3. "A Witch's Guide to Escape: A Practical Compendium of Portal Fantasies" by Alix E. Harrow
(There have only ever been two kinds of librarians in the history of the world: the prudish, bitter ones with lipstick running into the cracks around their lips who believe the books are their personal property and patrons are dangerous delinquents come to steal them; and witches).
A librarian who is also a witch tries to help a boy living a rough life by giving him the books he needs, fantasies of escape (some exist in our world, like A Wizard of Earthsea; some do not but are of a recognizable type, like the fourteen-volume Tavalarrian Chronicles). I enjoyed it, but the narrative voice was at times a little twee. The fantasy element is slight, but deployed potently.

2. "STET" by Sarah Gailey
I read the weighted decision matrix they used to seed the Sylph AI. I learned to read it. Do you know how long it took me to learn to read it? Nine and a half months, which is some kind of joke I don’t get. The exact duration of bereavement leave, which is another kind of joke that I don’t think is very funny at all, Nanette in HR.
This was a very cleverly told tale. It's a 100-word excerpt from a textbook on autonomous cars, with 800 words of footnotes, and then comments from an editor on the footnotes, and then rebuttal comments from the author. A story begins to emerge in all this, about a girl who died. It's cleverly told, and kind of touching, too. I think there's a real point in here, as well (though some of its fearmongering seems kind of overblown, along the lines of this Radiolab episode). The on-line version is neat, but the version in the print edition-- where the comments are handwritten-- is more effective.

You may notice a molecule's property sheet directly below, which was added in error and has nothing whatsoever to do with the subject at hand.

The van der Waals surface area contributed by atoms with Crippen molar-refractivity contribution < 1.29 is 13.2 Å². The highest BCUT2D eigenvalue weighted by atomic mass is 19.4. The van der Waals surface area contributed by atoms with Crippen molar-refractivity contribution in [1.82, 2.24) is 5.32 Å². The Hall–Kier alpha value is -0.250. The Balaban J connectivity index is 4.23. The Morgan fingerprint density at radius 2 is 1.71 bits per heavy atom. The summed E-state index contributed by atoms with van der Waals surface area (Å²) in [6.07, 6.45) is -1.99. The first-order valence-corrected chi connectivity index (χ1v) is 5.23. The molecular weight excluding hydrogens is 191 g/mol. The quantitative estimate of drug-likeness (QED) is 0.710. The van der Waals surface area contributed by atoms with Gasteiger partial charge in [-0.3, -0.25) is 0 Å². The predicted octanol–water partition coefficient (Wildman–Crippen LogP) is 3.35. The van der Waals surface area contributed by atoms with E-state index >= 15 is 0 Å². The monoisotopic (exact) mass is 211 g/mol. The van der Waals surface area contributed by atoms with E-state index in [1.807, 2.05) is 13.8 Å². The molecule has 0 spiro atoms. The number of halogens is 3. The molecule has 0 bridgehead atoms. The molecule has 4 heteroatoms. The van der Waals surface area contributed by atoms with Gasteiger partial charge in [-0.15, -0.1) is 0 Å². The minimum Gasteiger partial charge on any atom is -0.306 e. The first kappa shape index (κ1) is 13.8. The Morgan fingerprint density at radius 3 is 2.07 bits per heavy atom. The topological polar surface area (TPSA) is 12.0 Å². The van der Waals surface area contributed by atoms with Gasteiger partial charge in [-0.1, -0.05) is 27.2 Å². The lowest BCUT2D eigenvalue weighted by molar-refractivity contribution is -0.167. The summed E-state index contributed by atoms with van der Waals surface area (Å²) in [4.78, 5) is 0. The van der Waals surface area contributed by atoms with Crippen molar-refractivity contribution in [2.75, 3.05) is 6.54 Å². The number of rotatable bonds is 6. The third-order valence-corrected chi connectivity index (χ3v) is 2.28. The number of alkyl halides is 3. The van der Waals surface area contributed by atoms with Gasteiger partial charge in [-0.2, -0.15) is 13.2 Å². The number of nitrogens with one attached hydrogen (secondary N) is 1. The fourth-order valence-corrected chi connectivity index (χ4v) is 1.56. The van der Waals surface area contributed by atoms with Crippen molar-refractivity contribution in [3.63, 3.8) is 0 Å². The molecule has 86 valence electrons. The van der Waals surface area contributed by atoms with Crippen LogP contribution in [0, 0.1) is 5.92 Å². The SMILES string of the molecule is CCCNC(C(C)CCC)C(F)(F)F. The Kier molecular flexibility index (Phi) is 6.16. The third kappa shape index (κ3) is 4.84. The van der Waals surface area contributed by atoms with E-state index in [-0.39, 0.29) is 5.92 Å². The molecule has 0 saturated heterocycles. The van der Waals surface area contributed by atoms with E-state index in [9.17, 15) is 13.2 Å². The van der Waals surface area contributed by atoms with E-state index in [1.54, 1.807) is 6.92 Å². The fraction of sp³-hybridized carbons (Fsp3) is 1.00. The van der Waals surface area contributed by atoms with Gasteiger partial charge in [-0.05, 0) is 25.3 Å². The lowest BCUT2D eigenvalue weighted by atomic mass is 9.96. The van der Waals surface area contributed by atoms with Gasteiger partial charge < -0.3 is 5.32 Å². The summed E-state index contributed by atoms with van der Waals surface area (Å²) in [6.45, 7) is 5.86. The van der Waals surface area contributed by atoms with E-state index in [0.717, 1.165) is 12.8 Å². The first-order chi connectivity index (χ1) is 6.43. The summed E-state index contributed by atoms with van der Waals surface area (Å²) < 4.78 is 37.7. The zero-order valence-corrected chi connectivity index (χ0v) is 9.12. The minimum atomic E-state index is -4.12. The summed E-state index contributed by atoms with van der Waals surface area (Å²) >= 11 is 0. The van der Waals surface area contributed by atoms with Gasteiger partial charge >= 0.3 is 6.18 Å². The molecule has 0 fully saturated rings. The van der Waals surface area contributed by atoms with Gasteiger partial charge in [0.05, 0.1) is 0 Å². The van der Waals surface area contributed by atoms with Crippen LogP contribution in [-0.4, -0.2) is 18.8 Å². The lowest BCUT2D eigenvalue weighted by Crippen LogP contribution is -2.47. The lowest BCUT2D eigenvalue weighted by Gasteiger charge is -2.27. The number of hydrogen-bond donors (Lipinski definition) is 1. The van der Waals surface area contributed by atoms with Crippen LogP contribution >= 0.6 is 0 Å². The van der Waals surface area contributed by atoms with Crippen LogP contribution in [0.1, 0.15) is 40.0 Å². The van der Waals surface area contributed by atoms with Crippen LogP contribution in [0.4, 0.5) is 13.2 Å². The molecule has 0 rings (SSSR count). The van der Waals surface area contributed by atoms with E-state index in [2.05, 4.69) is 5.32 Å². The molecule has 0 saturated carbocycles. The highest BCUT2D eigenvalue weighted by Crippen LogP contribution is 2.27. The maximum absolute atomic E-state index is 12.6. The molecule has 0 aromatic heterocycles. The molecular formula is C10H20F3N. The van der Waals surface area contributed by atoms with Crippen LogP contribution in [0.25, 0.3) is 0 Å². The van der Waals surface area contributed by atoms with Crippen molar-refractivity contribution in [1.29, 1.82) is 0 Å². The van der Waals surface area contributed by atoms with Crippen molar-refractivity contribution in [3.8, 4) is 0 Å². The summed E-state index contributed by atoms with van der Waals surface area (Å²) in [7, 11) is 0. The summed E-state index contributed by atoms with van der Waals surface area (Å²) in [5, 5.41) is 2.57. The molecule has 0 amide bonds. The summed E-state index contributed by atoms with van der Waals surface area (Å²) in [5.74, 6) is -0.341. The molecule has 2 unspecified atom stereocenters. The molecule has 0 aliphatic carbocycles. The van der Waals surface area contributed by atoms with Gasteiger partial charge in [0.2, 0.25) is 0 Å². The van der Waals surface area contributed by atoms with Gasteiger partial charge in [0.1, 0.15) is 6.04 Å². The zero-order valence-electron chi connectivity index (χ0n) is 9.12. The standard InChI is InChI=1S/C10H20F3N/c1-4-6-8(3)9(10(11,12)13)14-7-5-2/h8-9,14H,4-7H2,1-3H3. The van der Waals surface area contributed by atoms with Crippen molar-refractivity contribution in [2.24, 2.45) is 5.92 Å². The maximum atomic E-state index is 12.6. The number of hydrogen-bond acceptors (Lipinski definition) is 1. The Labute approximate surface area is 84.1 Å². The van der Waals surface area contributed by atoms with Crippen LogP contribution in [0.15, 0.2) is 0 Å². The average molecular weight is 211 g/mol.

1. "The Court Magician" by Sarah Pinsker
The first time he says the word, he loses a finger.
As always, Pinsker nails it, with a clever concept well told. A kid magician from the streets is elevated to become the court magician, and goes from illusions to practicing real magic. Only, the real magic exacts a cost, as he slowly loses everything that he loves. But he keeps going on, because he must know how it works, always wondering if real magic is just another form of illusion. This one sucked me in and kept me going, a perfect little story.

Best Novelette

6. "The Thing About Ghost Stories" by Naomi Kritzer
Something had arrived in a padded envelope, and when I saw the return address, I tore it open eagerly. It was a first-off-the-press copy of The Stories We Tell in the Dark—my book.